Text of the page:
Sources for the geometry and formulae connected with this kind of development include R M L Baker (1967) 'Astrodynamics', especially Appendix C, and applications are shown for example in A E Roy, 'Orbital Motion' (especially 4th ed., 2005) (or google for other sources of the same title), especially chapter 8, Special Perturbations, section 8.5, for perturbational equations and their derivation.

Baker's 'Astrodynamics' illustrates the definition for these purposes of an alternative ('F G W') coordinate system. See the figure below.

One starts with ordinary rectangular coordinate axes defined by points X, Y, Z on a unit sphere with center O, where the xy plane is for example the ecliptic plane, and OX is in a chosen initial direction, e.g. towards the equinox of date. Define an orbital plane through F N G, intersecting the xy-plane at node N with inclination angle $$i$$ . Angle XON is then the longitude $$\Omega$$ of node N. Define axis OW perpendicular to orbital plane F N G. Let angle FON = XON, and let angle FOG = 90°. Then make F the initial point of coordinate system FGW. In this coordinate system, the longitude of the orbital periapsis starting from the initial point is FOP, which is the sum, as usual, of $$\Omega$$ the longitude of the node FON and $$\omega$$ the argument NOP of periapsis, but now they are measured in the same plane -- which was the thing to be illustrated.

This FGW system can be conveniently oriented by the coordinates of point W, the pole of the orbital plane, which has coordinates (in terms of the x,y,z axes and the quantities $$i$$ and $$\Omega$$) of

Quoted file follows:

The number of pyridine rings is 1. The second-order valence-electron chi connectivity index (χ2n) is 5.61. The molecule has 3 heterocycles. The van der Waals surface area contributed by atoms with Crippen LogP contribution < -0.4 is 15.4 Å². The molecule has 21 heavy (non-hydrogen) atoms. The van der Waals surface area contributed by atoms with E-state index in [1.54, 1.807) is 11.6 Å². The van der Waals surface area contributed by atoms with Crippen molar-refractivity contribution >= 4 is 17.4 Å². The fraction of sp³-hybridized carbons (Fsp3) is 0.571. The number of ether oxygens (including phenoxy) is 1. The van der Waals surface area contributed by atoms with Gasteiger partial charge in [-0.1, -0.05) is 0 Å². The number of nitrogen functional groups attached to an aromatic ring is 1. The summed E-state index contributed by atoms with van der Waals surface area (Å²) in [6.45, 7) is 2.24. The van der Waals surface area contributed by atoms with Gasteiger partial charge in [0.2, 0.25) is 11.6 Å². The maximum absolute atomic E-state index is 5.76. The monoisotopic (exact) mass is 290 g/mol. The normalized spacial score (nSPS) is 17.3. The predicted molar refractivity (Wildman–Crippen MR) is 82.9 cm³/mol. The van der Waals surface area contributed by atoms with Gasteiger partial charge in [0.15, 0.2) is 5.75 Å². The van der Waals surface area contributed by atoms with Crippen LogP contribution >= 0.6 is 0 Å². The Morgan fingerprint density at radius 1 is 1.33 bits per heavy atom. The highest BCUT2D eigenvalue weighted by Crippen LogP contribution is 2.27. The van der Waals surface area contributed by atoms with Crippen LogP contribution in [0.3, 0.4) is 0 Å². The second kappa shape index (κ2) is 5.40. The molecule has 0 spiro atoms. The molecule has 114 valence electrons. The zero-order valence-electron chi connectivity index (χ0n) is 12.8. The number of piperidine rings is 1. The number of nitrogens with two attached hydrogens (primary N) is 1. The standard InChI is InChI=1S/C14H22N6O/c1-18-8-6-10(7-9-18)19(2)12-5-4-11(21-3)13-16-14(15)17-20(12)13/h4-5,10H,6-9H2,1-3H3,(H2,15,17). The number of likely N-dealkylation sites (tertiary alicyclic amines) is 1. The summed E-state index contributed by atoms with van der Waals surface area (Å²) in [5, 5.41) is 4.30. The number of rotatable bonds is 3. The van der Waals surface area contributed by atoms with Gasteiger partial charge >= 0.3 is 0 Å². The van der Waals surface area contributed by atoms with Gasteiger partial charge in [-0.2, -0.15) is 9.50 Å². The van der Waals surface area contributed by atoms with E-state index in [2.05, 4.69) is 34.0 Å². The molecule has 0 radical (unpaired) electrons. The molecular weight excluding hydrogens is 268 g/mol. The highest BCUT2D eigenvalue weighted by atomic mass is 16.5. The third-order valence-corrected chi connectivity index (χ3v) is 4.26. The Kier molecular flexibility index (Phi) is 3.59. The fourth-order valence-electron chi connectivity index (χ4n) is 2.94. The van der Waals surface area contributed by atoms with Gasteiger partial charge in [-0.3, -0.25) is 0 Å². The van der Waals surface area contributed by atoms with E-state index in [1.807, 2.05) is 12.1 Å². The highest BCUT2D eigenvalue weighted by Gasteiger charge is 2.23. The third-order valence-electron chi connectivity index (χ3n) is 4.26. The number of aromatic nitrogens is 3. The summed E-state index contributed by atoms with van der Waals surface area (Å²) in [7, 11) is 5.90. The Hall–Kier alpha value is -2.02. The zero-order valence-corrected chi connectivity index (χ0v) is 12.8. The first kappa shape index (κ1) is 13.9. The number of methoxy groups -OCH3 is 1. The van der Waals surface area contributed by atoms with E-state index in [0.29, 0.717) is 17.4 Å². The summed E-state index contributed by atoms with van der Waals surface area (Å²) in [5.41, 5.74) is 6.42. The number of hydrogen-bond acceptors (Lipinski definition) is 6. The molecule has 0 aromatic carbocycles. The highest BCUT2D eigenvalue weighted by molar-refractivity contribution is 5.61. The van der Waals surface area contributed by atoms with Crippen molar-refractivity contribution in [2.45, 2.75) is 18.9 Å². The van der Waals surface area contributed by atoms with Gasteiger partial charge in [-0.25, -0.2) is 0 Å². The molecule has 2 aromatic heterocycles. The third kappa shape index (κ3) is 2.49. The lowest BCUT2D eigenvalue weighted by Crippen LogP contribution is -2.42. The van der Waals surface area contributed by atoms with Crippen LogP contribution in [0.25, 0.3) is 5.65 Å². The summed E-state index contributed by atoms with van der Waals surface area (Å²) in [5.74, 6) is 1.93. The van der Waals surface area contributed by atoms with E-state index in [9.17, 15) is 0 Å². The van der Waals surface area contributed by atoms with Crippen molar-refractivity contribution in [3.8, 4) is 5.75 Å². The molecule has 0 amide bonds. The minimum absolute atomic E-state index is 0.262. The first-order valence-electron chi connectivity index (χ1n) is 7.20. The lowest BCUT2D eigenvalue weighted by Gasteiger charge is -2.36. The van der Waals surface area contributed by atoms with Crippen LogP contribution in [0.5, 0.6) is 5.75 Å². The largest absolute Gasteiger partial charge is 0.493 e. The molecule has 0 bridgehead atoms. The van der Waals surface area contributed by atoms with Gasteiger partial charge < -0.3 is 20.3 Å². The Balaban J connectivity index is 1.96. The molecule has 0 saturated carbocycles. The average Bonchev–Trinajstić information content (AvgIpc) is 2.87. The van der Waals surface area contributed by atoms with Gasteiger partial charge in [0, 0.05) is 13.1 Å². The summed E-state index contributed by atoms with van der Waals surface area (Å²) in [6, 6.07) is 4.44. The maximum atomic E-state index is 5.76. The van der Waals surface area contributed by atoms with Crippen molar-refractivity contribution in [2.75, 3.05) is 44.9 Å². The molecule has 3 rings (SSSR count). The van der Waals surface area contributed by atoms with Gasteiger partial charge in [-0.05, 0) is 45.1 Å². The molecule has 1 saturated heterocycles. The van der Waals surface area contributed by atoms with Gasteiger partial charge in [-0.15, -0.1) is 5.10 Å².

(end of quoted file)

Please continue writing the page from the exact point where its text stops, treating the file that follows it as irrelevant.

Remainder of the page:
$$W_x = + \sin (\Omega) . \sin (i)$$ ,
$$W_y = - \cos (\Omega) . \sin (i)$$ ,
$$W_z = \cos (i)$$ .

Then initial point F can be shown (with no difficulty but at a little length) to have coordinates relative to initial axes x, y, z, of

$$F_x = 1 - W_x^2 / (1 + W_z)$$ ,
$$F_y = - W_x W_y / (1 + W_z)$$ ,
$$F_z = - W_x$$ .

Quantities Wx, Wy, Wz are sometimes identified as $$h_x/h_m, h_y/h_m, h_z/h_m,$$ and can be called direction cosines made by the orbital angular momentum vector (in direction OW) with axes x, y, z.

You might also find some of the formulae useful in Preliminary orbit-determination method having no co-planar singularity by R M L Baker and N H Jacoby, Celestial Mechanics 15 (1977) 137-160.

• Thank you. That was somewhat enlightening. I am going to have to go over this a few times though. Not sure how adequately it answers my question but its a good start. I appreciate the effort. – CogitoErgoCogitoSum Nov 13 '18 at 22:04
• I really do appreciate it. This is probably the first time Ive been the recipient of a legitimate and intelligent answer on any SE site. I usually just get hateful comments non-conducive to learning, as evidenced in this very question, mind you. Its pretty standard. – CogitoErgoCogitoSum Nov 13 '18 at 22:13

If you are dealing with planets, or bodies with a pretty low inclination, it might make sense.

If the inclination of all the planets was exactly zero the longitude of perihelion would be an actual physical angle in space. You would be able to compare the relative position of perihelion of all the planets.

Now actually the planets are slightly inclined but you can still a general idea of the relative position of perihelion from the longitude of perihelion, whereas the argument of perihelion can't be compared between planets, as it is not measured from the same direction.

There is a second slight convenience in that the longitude of perihelion can be defined for a planet with zero inclination, whereas the argument of perihelion isn't. For an orbiter with a very small inclination, it may be possible to determine the longitude of perihelion with much greater accuracy than the argument of perihelion.

Take, for example an asteroid with an inclination of 0.1 degrees +-0.05. The very small inclination means that the longitude of the ascending node is not well known. A slight error in inclination could make a big error in the ascending node, and consequently the argument of periapsis is also not known accurately. But the longitude of periapsis can be measured, and a small error in the inclination won't significantly affect it.

So when dealing with bodies that orbit close to the reference plane, it may make sense to use the longitude. But for objects that are far from the reference plane it may be better to use the argument.